Campaigners in Kent have discovered that they have two months less than expected to collect the 46,000 signatures needed to trigger a vote. With only 7,000 names so far, they have decided to halt the petition and start again in September - when they hope damning new evidence that Kent's grammar schools are under-performing will bolster their case.
The news comes as the Education Secretary admitted, after the Ripon Grammar School result was announced earlier this month, that the debate over selection could not be disentangled from his own standards agenda - an issue he had been criticised for ducking.
In a message of support to campaigners in Trafford, Greater Manchester, he said the Government opposed the 11-plus "because of the danger this anachronism ... brings to our agenda for raising standards and providing equal opportunity for all children.
"Whereas in many areas with single grammar schools they do not materially affect our agenda, in areas like Trafford there is a very different situation that disadvantages the majority of children."
His comments - issuedvia Trafford MPs and circulated only locally - stand in marked contrast to earlier pronouncements that selection was a "dead issue".
Brian Wills Pope, chair of the National Grammar Schools Association, said it was clear that there was no great opposition to selection and urged campaigners to accept defeat. But Stop the Eleven Plus spokeswoman Becky Matthews said: "We are not throwing in the towel. There is a lot of hard evidence about Kent's schools now for the first time - we have to get that out to parents and then hit the ground running in September."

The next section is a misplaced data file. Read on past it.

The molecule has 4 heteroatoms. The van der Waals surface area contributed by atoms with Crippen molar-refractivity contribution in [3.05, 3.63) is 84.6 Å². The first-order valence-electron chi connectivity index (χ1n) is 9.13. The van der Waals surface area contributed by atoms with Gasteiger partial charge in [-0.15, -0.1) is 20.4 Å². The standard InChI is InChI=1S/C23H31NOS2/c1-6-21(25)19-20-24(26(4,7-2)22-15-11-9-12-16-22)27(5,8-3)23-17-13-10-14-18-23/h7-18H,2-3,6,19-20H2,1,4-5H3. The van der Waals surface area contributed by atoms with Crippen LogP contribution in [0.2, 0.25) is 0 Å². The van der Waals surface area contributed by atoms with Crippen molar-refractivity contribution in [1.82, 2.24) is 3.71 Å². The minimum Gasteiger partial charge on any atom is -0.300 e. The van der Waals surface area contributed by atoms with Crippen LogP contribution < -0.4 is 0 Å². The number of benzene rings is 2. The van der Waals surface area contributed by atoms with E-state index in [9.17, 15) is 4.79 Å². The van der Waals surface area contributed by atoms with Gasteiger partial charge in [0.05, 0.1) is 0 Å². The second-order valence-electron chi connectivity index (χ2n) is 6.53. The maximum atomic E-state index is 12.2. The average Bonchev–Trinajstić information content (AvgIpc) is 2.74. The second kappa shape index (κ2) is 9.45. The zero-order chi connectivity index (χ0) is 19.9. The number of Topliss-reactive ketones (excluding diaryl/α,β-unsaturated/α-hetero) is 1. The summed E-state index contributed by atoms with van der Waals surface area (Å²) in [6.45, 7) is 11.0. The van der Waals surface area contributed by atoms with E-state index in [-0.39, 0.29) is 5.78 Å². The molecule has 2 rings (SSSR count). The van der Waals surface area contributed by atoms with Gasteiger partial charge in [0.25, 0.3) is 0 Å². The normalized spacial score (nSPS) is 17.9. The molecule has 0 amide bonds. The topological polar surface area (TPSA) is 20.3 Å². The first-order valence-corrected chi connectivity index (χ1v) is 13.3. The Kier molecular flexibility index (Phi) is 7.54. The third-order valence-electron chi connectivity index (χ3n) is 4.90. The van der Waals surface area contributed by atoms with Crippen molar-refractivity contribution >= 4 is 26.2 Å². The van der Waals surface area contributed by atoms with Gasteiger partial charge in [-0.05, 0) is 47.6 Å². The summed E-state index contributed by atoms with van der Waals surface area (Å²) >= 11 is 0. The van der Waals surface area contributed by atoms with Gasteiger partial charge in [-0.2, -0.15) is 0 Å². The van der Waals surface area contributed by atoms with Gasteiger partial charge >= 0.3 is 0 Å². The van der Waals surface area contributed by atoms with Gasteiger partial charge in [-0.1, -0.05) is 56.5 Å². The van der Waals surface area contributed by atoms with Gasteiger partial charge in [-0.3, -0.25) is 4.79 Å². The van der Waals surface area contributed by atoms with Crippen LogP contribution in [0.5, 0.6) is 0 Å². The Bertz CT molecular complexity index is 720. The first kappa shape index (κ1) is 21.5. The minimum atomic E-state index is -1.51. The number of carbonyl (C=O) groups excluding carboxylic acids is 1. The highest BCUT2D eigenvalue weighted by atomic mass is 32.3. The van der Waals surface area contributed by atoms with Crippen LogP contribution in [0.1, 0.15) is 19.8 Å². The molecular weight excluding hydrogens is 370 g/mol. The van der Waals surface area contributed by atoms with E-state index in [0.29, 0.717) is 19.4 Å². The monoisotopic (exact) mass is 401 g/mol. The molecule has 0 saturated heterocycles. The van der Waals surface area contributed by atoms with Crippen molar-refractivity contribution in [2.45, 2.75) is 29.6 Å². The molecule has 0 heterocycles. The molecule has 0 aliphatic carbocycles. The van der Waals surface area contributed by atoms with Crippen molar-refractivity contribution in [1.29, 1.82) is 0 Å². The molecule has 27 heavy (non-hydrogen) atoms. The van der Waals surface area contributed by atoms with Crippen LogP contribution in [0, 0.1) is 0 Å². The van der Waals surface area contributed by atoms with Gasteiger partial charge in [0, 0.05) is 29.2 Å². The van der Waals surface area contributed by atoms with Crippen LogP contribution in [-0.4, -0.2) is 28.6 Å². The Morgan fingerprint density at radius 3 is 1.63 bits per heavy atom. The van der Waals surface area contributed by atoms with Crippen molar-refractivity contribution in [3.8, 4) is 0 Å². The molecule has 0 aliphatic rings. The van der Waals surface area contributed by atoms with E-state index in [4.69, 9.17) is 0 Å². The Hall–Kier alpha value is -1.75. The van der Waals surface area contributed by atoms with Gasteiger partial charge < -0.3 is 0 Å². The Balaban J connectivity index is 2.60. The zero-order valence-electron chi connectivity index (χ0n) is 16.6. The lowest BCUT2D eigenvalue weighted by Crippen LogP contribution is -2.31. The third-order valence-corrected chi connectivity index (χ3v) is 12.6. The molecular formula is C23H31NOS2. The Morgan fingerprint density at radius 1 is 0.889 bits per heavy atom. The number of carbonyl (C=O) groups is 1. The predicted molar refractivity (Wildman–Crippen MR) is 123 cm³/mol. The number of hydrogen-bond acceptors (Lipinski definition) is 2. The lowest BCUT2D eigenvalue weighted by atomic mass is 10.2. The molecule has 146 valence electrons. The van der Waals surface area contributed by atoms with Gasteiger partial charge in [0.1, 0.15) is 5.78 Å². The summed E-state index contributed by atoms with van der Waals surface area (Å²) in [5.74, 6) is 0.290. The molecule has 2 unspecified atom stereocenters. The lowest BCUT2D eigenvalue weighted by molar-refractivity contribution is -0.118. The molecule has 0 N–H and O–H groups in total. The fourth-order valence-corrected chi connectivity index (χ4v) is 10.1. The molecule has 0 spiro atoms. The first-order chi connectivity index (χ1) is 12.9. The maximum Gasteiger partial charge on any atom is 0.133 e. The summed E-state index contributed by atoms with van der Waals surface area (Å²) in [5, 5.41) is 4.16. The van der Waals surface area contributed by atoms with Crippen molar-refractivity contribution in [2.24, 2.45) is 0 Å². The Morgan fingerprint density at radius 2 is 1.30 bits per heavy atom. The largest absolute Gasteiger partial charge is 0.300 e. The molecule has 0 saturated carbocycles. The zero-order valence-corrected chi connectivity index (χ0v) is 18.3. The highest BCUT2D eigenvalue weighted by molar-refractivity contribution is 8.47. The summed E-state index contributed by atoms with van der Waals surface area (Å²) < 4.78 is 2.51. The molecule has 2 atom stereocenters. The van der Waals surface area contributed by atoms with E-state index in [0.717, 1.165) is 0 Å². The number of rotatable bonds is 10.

That evidence includes testimony from Professor David Jesson of York University that the Government's own data and the Office for Standards in Education's own criteria show the county's grammar schools are under-performing.
Ripon CASE has appealed to Mr Blunkett over the result of their ballot, which they lost by two votes to one this month, saying pro-selection groups infringed the tight campaign regulations.
Mill Hill school, north London, has won a temporary reprieve after the High Court upheld its challenge to the Office of the Schools Adjudicator's ruling against its partial selection. The admissions watchdog must look again at the case.
Week in Education, 20